The answer may surprise you
Many people have said that Nokia is well past its prime. Indeed, the past few years have not been kind to the once mobile leader, which in a few months will see the completion of the merger of its mobile division to Microsoft. But even though the manufacturer has lost most of its former glory, people still are secretly rooting for them because at the end of the day, Nokia makes great phones.
It comes as no surprise then, that people are excited over Nokia’s new X line of smartphones. The Nokia X line (which includes the X, X+ and the XL) use the Android OS with a slight twist: Nokia’s stripped everything Google-related from their phones, replacing Google services with either Nokia or Microsoft analogues.
Even though this goes against what most people want in an Android device, many are still optimistic about the Nokia X line. It’s difficult to understand at firs: the Nokia X line doesn’t really deliver anything new when it comes to hardware or services. They’re pretty weak smartphones for their projected price points, and there’s certainly better phones on paper compared to them.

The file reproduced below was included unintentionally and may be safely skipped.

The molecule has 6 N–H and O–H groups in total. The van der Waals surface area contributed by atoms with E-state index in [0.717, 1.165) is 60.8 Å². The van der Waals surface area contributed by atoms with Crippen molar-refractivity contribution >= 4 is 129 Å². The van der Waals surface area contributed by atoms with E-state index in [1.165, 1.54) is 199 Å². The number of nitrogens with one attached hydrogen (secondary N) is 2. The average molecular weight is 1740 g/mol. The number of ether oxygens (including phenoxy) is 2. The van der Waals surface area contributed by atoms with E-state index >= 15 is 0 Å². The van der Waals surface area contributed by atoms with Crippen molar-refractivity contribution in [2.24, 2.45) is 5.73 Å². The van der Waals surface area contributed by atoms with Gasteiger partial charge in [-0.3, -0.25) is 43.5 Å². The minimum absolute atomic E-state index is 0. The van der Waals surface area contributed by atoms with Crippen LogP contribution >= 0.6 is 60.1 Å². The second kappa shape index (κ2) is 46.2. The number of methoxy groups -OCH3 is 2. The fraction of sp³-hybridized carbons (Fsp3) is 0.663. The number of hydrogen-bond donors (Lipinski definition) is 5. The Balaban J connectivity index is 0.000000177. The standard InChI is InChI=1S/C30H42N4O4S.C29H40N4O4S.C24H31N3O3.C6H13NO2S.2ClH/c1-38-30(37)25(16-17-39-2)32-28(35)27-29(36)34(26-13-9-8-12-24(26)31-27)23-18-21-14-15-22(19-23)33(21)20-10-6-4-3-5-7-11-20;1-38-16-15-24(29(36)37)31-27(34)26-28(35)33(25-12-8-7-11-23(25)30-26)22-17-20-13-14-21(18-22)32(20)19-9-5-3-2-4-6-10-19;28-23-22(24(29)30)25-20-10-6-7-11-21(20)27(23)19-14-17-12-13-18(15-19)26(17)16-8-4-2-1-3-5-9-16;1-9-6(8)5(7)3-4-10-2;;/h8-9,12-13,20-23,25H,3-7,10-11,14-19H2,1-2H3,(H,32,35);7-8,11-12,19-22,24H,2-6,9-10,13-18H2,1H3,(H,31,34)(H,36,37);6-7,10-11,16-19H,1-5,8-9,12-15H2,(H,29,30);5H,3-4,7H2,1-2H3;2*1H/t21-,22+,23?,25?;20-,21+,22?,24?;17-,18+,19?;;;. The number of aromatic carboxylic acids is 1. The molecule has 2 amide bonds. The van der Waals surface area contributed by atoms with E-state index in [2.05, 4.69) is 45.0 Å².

But no one, bar Apple, can make smartphones like Nokia can. And that’s probably the reason why people are drawn to the company’s X line of phones, because even though these smartphones are destined for the lower-end of the market, they still look pretty bad-ass. No one can make a unibody smartphone like the Finnish company can. There’s just something different about owning a Nokia smartphone compared to all the others, a certain kind of magic that only the company can deliver.
And let’s face it – while Nokia has certainly seen better days, no one can deny that the company still has a large fan base, from previous to current owners. People who have seen firsthand just how tough a Nokia built phone is, and that tends to make a lasting impression. This commitment to quality hasn’t gone away with their shift to smartphones from making feature phones. Making long lasting, solidly built devices is in the company’s DNA, no matter what that device is.
It’s understandable then why people professed optimism over the X line, especially when it was revealed that you could sideload other non-Nokia approved apps into them, as well as restore Google’s services into it. Judging from videos posted by Nokia, it also looks like the X line of devices will have easy to use apps and services, which closely resembles Windows Phone 8. That’s not a coincidence, obviously – Nokia has said that the X line is a gateway device of sorts into the more expensive Lumia line. The plan is to “connect the next billion” (Nokia’s fancy marketing speak for people who don’t use smartphones yet) using the X line, with the hope of getting them hooked on Nokia’s UI and Microsoft’s services.
Will the X line turn the brand’s fate around? Doubtful. But we’re excited to see what will happen.